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Programs in Focus: Project-based learning at Conestoga


Because each project inevitably presents a unique set of challenges and problems, the tools students gain in class may only provide part of any given solution. Further exploration and learning becomes a critical part of student success. In several engineering programs at Conestoga College (Kitchener-Waterloo area), educators have even taken this kind of learning a step further, pairing students with industry partners to work on real-world applications as an integral part of their curriculum.

 “Our project-based programs provide students with the immediate opportunity of applying theory to practice and learning by doing,” says Julia Biedermann, Executive Dean for Conestoga’s School of Engineering & IT.

“By integrating industry-driven, real world projects into the curriculum, our students are very engaged in the learning process and get a great sense of accomplishment with their project solutions.”

In a variety of ways, the Electronic Systems Engineering (ESE) and Mechanical Systems Engineering (MSE) programs at Conestoga aim to “teach students by doing.” ESE offers a highly integrated, project-based curriculum, with all of the courses in a given semester combining into a single final project, while students in MSE regulalrly complete large projects throughout their degree, including an eight-month project in year three, which often contains a component of applied research. According to co-op employers, students coming out of these programs tend to become productive contributors on their teams very quickly.

Ig Kolenko, former ESE Chair and current Director of the NSERC-funded Centre for Smart Manufacturing, notes the well-rounded benefits of project-based learning. “This supports growth in numerous graduate attribute areas,” he explains, “such as investigation, problem analysis, design, teamwork, communications, professionalism, use of engineering tools, impact on society, and more.”

To support success in the ESE program, faculty meet weekly to review the progress of the students and the projects. Each semester’s projects grow in complexity and open-endedness until the final two semesters of year four, when students embark on a capstone project. Several of these projects have won the Conestoga College Mastercraft Award in recent years.  This college-wide competition recognizes student achievement of excellence in program-related skills as demonstrated through the capstone project, with only one award given for the whole college at each of the spring and fall convocations.  Recipients are formerly recognized at their convocation ceremony.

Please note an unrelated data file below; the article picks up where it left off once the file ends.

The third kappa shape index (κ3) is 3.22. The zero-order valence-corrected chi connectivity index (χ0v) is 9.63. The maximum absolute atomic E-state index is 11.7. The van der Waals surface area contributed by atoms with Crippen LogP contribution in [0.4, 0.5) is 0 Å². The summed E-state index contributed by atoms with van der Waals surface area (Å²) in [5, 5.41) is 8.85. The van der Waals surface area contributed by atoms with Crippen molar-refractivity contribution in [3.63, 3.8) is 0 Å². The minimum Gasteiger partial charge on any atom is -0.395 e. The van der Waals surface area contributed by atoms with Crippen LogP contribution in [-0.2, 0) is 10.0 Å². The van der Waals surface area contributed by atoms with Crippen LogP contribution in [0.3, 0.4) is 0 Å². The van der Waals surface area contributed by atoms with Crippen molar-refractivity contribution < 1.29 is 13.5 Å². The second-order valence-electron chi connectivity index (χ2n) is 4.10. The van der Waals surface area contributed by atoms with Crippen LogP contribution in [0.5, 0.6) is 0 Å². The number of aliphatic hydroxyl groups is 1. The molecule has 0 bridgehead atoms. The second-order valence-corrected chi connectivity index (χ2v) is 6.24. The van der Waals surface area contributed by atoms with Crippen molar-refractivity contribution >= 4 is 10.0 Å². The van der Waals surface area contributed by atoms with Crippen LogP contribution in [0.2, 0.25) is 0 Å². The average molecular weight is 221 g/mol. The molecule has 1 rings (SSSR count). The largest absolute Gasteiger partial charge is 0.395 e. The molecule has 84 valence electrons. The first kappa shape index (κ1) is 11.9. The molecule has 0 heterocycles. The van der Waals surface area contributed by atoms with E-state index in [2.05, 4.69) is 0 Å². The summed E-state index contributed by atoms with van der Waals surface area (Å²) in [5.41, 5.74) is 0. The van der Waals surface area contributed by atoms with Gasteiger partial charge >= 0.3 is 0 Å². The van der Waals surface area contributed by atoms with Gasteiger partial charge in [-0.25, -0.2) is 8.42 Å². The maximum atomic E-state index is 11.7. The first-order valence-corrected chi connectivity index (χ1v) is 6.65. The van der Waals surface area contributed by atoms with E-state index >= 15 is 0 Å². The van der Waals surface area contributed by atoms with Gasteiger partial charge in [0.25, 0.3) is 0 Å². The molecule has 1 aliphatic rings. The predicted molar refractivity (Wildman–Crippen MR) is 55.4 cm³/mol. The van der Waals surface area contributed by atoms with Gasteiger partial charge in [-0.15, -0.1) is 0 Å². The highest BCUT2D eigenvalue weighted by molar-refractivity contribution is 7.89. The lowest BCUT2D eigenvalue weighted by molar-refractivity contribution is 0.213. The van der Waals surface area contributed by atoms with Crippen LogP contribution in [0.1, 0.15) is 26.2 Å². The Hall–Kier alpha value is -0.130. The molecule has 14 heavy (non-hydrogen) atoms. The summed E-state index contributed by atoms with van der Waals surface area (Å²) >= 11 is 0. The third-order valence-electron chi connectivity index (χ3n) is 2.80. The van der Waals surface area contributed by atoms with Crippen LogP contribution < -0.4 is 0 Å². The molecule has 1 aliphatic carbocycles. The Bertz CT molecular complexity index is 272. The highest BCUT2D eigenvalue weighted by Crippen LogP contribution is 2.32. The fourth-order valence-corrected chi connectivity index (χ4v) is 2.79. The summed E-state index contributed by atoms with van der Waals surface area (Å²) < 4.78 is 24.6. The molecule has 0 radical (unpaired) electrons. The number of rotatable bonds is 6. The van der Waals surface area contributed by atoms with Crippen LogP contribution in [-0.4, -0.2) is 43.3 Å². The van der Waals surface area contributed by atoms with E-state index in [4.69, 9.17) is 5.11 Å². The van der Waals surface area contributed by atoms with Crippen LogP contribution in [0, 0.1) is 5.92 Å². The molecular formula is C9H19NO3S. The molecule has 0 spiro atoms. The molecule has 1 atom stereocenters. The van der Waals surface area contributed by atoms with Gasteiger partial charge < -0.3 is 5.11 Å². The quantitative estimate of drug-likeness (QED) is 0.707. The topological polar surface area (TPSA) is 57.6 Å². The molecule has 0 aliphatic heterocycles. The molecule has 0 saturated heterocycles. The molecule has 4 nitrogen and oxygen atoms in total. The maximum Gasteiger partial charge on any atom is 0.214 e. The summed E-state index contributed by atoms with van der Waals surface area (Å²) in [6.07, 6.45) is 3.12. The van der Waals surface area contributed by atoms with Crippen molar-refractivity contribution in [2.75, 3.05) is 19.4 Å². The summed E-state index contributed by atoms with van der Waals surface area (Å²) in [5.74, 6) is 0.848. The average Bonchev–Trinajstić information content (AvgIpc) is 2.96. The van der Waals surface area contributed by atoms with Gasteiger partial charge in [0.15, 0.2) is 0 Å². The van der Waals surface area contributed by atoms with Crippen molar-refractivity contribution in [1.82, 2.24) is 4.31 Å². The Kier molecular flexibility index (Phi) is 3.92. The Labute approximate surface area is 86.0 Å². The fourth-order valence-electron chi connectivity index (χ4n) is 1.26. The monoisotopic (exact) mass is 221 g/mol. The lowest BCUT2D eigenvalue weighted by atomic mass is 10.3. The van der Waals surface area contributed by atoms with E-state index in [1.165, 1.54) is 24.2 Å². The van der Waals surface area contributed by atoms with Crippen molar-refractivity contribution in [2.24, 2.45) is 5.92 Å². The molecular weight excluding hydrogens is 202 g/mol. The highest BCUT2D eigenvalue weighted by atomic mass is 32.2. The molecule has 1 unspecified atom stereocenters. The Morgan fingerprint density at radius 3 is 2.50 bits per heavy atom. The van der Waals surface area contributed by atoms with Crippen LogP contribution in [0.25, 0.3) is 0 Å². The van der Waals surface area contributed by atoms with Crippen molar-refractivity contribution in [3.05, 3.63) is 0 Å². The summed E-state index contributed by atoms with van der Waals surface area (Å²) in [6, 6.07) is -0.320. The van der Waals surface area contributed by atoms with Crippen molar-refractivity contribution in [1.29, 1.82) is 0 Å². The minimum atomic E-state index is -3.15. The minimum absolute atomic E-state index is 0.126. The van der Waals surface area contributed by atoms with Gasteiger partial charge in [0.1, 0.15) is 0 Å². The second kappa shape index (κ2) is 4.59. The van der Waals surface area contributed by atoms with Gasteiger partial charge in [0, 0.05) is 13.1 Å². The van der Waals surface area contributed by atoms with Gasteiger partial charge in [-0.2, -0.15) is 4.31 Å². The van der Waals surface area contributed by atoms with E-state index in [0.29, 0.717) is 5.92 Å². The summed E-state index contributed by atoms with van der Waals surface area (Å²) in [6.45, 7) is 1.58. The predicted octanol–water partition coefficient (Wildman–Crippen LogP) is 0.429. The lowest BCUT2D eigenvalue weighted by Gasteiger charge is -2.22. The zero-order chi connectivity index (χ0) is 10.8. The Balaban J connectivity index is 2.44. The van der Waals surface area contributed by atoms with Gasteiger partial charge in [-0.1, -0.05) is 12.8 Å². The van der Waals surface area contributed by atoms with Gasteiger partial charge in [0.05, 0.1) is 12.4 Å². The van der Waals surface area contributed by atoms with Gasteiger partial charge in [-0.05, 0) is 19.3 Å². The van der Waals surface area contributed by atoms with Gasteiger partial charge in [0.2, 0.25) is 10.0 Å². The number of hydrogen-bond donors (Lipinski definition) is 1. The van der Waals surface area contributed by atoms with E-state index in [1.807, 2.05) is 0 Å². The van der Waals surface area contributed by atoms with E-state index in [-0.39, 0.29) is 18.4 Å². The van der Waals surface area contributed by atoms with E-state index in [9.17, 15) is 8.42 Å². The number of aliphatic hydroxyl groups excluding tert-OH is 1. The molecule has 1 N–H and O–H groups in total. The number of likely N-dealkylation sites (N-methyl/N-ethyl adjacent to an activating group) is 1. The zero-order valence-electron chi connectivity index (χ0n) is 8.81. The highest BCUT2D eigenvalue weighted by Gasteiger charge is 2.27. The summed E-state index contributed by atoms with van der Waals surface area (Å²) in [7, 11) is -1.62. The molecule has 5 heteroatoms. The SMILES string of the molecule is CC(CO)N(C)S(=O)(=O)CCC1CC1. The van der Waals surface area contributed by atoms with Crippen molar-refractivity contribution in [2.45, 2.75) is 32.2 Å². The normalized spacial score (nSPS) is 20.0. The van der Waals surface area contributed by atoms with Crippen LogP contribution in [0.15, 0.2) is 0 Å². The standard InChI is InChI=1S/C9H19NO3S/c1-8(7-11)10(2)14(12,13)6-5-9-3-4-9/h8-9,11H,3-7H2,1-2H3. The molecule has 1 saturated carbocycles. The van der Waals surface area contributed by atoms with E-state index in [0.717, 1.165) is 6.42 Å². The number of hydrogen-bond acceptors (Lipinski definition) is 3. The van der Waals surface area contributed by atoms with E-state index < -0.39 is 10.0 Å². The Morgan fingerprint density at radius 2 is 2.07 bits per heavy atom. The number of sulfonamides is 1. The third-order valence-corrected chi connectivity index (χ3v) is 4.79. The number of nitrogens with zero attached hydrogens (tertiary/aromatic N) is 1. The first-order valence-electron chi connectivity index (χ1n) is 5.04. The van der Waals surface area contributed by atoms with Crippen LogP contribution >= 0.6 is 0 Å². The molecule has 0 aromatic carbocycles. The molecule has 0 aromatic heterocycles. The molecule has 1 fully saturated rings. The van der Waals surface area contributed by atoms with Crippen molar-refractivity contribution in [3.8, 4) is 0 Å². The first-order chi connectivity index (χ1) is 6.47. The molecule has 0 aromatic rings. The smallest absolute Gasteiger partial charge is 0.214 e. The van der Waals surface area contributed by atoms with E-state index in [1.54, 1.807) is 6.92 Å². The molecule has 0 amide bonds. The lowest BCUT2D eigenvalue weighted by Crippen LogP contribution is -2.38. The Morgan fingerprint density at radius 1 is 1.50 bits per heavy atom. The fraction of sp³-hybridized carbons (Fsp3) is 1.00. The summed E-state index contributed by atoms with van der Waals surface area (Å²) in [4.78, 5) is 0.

The year-three projects undertaken by students in the MSE program involve partnering with industry. Students focus on a real-life design problem relating to automation in manufacturing, and their solutions often end up incorporated into the partner’s businesses. Notably, projects in the program have regularly received funding through the Ontario Centres of Excellence, a non-profit that drives the development of Ontario’s economy by helping create new jobs, products, services, technologies and businesses.

Hamid Karbasi, a former MSE faculty member and now Conestoga’s NSERC IRCC Chair of Advanced Recycling Technologies for Waste Electrical and Electronic Equipment, notes that students using project-based approaches enjoy significant educational impacts, including the development and integration of new engineering curriculum in advanced robotics, applied real-time control systems, sensor technologies, artificial intelligence, and new product design for the circular economy.

Biedermann notes that integrating project-based learning into the curriculum and providing students with the opportunity to work on applied research projects benefits not only the students but also local industries and future employers. 

“Industrial partners are typically small/medium enterprises with very limited research and development budgets,” she says. “Through applied research projects with Conestoga, they get access to innovative solutions with low risk and affordable investments.” 

She also says that the benefits of the program’s unique features extend to the greater community after students graduate, noting that “Employers of our co-op students and graduates benefit from individuals who have been trained to think creatively and be resourceful in developing problem solutions with a very hands-on approach.”